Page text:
Fanfare for the Common Man
Born: November 14, 1900, Brooklyn, New York
Died: December 2, 1990, Sleepy Hollow, New York
Duration: 4 minutes
In 1942, in the midst World War II, conductor Eugene Goossens of the Cincinnati Symphony approached Aaron Copland with a request to write a fanfare. As assistant conductor of Thomas Beecham's Queen's Hall Orchestra during the First World War, Goossens had asked British composers to write fanfares with which the orchestra would open each concert. He wished to repeat this gesture during the current conflict, and engaged 18 composers to write fanfares for the 1942-43 season; of them, only Copland's has stood the test of time.
Goossens suggested to the composers that the works be titled after various allies and fighting organizations. Some of the fanfares included A Fanfare for Russia, by Deems Taylor, Fanfare for the Signal Corps, by Howard Hanson, Fanfare de la Liberte, by Darius Milhaud, and A Fanfare for the Fighting French, by Walter Piston; even Goossens tried his hand at one, a Fanfare for the Merchant Marine. However, when Copland finally chose the common man as his dedicatee after toying with the titles "Fanfare for a Solemn Ceremony" and "Fanfare for Four Freedoms," Goossens declared the work's final title "as original as its music." He then chose what he thought was a suitable special occasion for its premiere: March 12, 1943, near the time to file income tax. Copland is said to have replied, "I [am] all for honoring the common man at income tax time."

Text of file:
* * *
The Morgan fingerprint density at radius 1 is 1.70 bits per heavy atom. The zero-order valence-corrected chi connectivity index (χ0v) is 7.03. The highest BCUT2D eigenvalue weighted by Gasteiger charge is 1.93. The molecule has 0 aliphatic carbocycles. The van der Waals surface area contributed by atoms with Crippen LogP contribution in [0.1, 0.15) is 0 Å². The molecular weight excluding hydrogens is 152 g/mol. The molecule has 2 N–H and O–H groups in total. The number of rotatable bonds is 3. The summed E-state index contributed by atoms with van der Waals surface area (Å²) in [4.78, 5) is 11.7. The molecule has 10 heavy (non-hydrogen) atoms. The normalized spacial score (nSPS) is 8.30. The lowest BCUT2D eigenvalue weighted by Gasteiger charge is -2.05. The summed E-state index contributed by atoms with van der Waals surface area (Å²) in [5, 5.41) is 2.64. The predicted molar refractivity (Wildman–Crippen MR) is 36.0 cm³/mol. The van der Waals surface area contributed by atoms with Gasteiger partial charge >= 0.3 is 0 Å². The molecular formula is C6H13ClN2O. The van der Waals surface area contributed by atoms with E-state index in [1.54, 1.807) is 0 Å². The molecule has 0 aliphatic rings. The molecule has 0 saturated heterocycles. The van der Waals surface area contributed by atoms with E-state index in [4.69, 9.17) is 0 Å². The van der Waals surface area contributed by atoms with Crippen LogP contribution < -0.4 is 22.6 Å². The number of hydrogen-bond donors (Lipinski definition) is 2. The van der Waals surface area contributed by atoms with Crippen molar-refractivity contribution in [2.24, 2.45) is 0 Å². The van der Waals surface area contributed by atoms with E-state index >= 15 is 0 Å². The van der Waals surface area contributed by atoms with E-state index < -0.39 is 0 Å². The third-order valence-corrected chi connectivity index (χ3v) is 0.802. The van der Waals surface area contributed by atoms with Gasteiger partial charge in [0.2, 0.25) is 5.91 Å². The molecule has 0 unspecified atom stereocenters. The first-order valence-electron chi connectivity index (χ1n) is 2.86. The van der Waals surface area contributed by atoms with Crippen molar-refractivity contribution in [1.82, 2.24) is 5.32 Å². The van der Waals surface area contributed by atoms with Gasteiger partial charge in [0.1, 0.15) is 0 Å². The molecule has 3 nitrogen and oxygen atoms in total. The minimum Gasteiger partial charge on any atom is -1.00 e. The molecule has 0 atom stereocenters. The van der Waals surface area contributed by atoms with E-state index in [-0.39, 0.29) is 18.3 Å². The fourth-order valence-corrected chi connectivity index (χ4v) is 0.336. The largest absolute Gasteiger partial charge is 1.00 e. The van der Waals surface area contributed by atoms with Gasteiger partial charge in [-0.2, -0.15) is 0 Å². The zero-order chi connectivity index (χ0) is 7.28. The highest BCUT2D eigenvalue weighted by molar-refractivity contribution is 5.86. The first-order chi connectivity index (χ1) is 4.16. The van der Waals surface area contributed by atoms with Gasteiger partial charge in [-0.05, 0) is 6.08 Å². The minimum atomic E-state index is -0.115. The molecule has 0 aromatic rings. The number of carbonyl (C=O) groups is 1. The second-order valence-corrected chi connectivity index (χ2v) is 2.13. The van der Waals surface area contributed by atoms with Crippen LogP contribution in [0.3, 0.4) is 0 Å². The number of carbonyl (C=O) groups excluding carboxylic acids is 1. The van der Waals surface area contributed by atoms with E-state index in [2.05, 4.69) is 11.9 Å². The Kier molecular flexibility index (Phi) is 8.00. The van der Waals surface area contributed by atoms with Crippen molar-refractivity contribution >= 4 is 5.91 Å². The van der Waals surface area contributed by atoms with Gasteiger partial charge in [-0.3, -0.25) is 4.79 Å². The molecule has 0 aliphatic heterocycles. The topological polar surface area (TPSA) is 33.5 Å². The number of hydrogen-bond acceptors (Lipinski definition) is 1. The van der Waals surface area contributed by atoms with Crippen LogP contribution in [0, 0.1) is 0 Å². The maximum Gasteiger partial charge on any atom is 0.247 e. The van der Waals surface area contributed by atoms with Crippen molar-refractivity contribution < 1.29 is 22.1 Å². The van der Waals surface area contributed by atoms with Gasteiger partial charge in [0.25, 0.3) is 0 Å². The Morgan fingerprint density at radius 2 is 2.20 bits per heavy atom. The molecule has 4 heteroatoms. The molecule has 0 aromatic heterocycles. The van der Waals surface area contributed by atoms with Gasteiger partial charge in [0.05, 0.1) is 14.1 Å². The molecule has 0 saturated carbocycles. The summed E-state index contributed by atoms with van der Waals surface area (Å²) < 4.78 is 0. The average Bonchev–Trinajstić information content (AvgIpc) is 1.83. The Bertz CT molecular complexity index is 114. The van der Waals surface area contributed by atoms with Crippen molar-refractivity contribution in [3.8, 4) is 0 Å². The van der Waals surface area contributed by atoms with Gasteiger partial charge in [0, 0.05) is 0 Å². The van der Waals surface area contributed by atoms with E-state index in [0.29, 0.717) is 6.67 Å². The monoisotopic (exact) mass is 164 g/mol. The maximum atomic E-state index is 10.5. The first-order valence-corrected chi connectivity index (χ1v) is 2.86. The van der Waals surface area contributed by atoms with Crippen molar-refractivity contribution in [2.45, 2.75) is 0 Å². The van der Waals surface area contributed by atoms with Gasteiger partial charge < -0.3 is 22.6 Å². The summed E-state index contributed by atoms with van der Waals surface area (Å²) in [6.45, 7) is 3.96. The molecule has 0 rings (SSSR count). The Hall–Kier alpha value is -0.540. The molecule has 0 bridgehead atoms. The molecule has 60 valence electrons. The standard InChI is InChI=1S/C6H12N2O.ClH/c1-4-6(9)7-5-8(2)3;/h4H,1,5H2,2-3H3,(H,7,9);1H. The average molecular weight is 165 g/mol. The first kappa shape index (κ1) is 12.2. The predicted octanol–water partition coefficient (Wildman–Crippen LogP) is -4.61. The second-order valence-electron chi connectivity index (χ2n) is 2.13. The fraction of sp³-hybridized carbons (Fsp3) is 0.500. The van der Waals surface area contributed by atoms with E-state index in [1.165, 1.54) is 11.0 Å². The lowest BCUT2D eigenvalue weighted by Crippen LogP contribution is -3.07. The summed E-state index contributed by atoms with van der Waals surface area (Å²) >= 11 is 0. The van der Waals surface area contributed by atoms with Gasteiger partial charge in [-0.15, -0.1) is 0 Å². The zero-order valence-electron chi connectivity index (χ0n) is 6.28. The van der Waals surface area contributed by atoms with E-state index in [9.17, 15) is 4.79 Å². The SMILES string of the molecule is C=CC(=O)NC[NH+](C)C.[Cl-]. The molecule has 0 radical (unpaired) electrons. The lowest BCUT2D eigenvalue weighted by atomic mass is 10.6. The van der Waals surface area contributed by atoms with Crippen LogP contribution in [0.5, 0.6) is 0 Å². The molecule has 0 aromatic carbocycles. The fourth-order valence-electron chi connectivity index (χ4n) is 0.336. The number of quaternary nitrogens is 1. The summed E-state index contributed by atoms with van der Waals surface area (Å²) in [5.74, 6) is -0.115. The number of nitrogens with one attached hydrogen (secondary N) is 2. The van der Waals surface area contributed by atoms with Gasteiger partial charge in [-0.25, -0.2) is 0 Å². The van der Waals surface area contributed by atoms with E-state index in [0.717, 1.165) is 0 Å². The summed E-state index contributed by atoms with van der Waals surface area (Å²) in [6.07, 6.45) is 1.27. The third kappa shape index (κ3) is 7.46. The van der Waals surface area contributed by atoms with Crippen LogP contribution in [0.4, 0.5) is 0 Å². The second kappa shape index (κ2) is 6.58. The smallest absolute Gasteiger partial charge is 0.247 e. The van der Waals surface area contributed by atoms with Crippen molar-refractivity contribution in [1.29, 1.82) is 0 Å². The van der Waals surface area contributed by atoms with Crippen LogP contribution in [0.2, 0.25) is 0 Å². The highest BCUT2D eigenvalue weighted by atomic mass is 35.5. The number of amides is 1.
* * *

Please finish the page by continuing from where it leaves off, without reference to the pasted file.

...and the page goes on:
Copland's fanfare is by now so familiar that it is difficult to assess what makes it so memorable. Copland himself knew he had something notable, and he uses the theme again in the final movement of his Third Symphony (1946). Certainly it evidences the strong, spare open-fourth and -fifth harmonies that were so integral to Copland's compositions during this "populist" period. It is also remarkably slow, for a fanfare: Copland marked it "Very deliberately." It begins with a call to arms from the percussion (timpani, bass drum, and tam tam), then we wait for a full measure as the tam tam dies away. But it is the heroic trumpet theme that draws us in, with both its majesty and energy. The theme is soon passed between trombones and tuba, and then horns and trumpets. With each repetition and additional voice it increases in grandeur, until the work closes with a crescendo in the percussion matched by a swelling chord in the brass. The whole is one of those happy works that seem so 'right,' it is as if the composer had discovered a force of nature and simply set it to paper.
- Program note by Barbara Heninger
Aaron Copland, Fanfare for the Common Man
New York Philharmonic, James Levine, conductor
- UMWO Copland Posts
- American Masters: Aaron Copland (PBS)
- Aaron Copland Biography (Wikipedia)